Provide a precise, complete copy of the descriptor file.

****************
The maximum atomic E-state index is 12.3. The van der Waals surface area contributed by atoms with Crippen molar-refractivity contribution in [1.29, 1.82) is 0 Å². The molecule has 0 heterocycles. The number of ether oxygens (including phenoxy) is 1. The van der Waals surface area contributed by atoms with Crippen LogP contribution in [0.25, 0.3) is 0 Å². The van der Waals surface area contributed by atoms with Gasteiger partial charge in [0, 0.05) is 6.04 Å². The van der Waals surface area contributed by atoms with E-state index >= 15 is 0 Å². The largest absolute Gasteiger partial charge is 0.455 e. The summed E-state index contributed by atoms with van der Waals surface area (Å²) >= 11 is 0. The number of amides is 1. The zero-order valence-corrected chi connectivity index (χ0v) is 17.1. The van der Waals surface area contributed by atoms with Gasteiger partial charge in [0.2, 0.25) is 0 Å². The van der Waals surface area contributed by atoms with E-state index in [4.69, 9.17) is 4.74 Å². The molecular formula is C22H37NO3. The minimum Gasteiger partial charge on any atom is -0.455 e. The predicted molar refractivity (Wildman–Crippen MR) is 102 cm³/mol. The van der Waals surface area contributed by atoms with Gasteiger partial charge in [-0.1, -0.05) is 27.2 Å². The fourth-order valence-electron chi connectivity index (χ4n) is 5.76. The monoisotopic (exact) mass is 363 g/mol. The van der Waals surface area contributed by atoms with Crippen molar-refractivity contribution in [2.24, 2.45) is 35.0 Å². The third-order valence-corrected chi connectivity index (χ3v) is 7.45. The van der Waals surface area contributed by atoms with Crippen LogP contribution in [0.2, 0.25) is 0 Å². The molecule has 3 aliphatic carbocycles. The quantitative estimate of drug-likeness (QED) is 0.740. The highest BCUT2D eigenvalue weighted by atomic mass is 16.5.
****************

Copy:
The maximum atomic E-state index is 12.3. The van der Waals surface area contributed by atoms with Crippen molar-refractivity contribution in [1.29, 1.82) is 0 Å². The molecule has 0 heterocycles. The number of ether oxygens (including phenoxy) is 1. The van der Waals surface area contributed by atoms with Crippen LogP contribution in [0.25, 0.3) is 0 Å². The van der Waals surface area contributed by atoms with Gasteiger partial charge in [0, 0.05) is 6.04 Å². The van der Waals surface area contributed by atoms with E-state index >= 15 is 0 Å². The largest absolute Gasteiger partial charge is 0.455 e. The summed E-state index contributed by atoms with van der Waals surface area (Å²) >= 11 is 0. The number of amides is 1. The zero-order valence-corrected chi connectivity index (χ0v) is 17.1. The van der Waals surface area contributed by atoms with Gasteiger partial charge in [0.2, 0.25) is 0 Å². The van der Waals surface area contributed by atoms with E-state index in [4.69, 9.17) is 4.74 Å². The molecular formula is C22H37NO3. The minimum Gasteiger partial charge on any atom is -0.455 e. The predicted molar refractivity (Wildman–Crippen MR) is 102 cm³/mol. The van der Waals surface area contributed by atoms with Gasteiger partial charge in [-0.1, -0.05) is 27.2 Å². The fourth-order valence-electron chi connectivity index (χ4n) is 5.76. The monoisotopic (exact) mass is 363 g/mol. The van der Waals surface area contributed by atoms with Crippen molar-refractivity contribution in [2.24, 2.45) is 35.0 Å². The third-order valence-corrected chi connectivity index (χ3v) is 7.45. The van der Waals surface area contributed by atoms with Crippen LogP contribution in [0.2, 0.25) is 0 Å². The molecule has 3 aliphatic carbocycles. The quantitative estimate of drug-likeness (QED) is 0.740. The highest BCUT2D eigenvalue weighted by atomic mass is 16.5.